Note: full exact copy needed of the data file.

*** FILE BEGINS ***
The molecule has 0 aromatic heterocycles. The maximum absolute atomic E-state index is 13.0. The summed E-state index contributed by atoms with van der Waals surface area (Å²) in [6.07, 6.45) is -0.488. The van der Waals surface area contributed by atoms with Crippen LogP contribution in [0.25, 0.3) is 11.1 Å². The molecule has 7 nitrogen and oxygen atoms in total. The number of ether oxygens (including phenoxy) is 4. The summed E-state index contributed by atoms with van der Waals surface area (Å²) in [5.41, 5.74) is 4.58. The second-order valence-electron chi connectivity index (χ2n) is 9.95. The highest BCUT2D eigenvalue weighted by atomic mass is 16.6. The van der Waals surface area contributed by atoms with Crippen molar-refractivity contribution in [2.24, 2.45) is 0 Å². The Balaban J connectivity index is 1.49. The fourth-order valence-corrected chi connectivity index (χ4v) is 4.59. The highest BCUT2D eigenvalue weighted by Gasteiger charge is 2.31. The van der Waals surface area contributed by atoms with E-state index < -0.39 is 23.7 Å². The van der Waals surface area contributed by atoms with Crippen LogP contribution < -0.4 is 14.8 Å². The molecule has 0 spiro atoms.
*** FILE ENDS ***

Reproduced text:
The molecule has 0 aromatic heterocycles. The maximum absolute atomic E-state index is 13.0. The summed E-state index contributed by atoms with van der Waals surface area (Å²) in [6.07, 6.45) is -0.488. The van der Waals surface area contributed by atoms with Crippen LogP contribution in [0.25, 0.3) is 11.1 Å². The molecule has 7 nitrogen and oxygen atoms in total. The number of ether oxygens (including phenoxy) is 4. The summed E-state index contributed by atoms with van der Waals surface area (Å²) in [5.41, 5.74) is 4.58. The second-order valence-electron chi connectivity index (χ2n) is 9.95. The highest BCUT2D eigenvalue weighted by atomic mass is 16.6. The van der Waals surface area contributed by atoms with Crippen molar-refractivity contribution in [2.24, 2.45) is 0 Å². The Balaban J connectivity index is 1.49. The fourth-order valence-corrected chi connectivity index (χ4v) is 4.59. The highest BCUT2D eigenvalue weighted by Gasteiger charge is 2.31. The van der Waals surface area contributed by atoms with E-state index < -0.39 is 23.7 Å². The van der Waals surface area contributed by atoms with Crippen LogP contribution < -0.4 is 14.8 Å². The molecule has 0 spiro atoms.